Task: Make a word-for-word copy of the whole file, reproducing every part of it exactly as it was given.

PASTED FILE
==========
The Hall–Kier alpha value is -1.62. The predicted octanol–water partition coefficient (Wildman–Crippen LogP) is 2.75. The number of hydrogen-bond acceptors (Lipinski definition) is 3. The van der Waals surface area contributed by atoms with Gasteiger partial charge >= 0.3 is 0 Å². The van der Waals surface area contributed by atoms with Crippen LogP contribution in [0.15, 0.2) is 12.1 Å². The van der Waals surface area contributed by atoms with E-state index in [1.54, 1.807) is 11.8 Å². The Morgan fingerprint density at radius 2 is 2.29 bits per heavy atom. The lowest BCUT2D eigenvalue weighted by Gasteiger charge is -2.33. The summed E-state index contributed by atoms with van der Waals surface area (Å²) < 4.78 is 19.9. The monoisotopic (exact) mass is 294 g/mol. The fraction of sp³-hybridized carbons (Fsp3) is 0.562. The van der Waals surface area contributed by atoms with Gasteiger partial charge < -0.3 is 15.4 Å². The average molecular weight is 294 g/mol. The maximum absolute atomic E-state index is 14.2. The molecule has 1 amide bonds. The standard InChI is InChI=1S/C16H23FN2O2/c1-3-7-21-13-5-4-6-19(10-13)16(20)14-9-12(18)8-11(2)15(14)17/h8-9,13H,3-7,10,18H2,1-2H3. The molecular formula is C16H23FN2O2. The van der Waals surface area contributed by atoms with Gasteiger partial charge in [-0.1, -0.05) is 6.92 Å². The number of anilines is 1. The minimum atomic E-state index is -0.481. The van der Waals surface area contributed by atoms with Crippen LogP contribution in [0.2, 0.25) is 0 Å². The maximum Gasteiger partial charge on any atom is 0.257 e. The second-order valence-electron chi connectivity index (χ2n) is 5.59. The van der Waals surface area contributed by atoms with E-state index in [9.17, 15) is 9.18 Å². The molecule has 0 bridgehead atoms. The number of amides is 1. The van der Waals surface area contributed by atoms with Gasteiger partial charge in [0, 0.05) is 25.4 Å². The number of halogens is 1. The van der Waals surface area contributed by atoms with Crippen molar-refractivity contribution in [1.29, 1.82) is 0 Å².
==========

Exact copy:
The Hall–Kier alpha value is -1.62. The predicted octanol–water partition coefficient (Wildman–Crippen LogP) is 2.75. The number of hydrogen-bond acceptors (Lipinski definition) is 3. The van der Waals surface area contributed by atoms with Gasteiger partial charge >= 0.3 is 0 Å². The van der Waals surface area contributed by atoms with Crippen LogP contribution in [0.15, 0.2) is 12.1 Å². The van der Waals surface area contributed by atoms with E-state index in [1.54, 1.807) is 11.8 Å². The Morgan fingerprint density at radius 2 is 2.29 bits per heavy atom. The lowest BCUT2D eigenvalue weighted by Gasteiger charge is -2.33. The summed E-state index contributed by atoms with van der Waals surface area (Å²) < 4.78 is 19.9. The monoisotopic (exact) mass is 294 g/mol. The fraction of sp³-hybridized carbons (Fsp3) is 0.562. The van der Waals surface area contributed by atoms with Gasteiger partial charge < -0.3 is 15.4 Å². The average molecular weight is 294 g/mol. The maximum absolute atomic E-state index is 14.2. The molecule has 1 amide bonds. The standard InChI is InChI=1S/C16H23FN2O2/c1-3-7-21-13-5-4-6-19(10-13)16(20)14-9-12(18)8-11(2)15(14)17/h8-9,13H,3-7,10,18H2,1-2H3. The molecular formula is C16H23FN2O2. The van der Waals surface area contributed by atoms with Gasteiger partial charge in [-0.1, -0.05) is 6.92 Å². The number of anilines is 1. The minimum atomic E-state index is -0.481. The van der Waals surface area contributed by atoms with Crippen LogP contribution in [0.2, 0.25) is 0 Å². The maximum Gasteiger partial charge on any atom is 0.257 e. The second-order valence-electron chi connectivity index (χ2n) is 5.59. The van der Waals surface area contributed by atoms with E-state index in [9.17, 15) is 9.18 Å². The molecule has 0 bridgehead atoms. The number of amides is 1. The van der Waals surface area contributed by atoms with Gasteiger partial charge in [0, 0.05) is 25.4 Å². The number of halogens is 1. The van der Waals surface area contributed by atoms with Crippen molar-refractivity contribution in [1.29, 1.82) is 0 Å².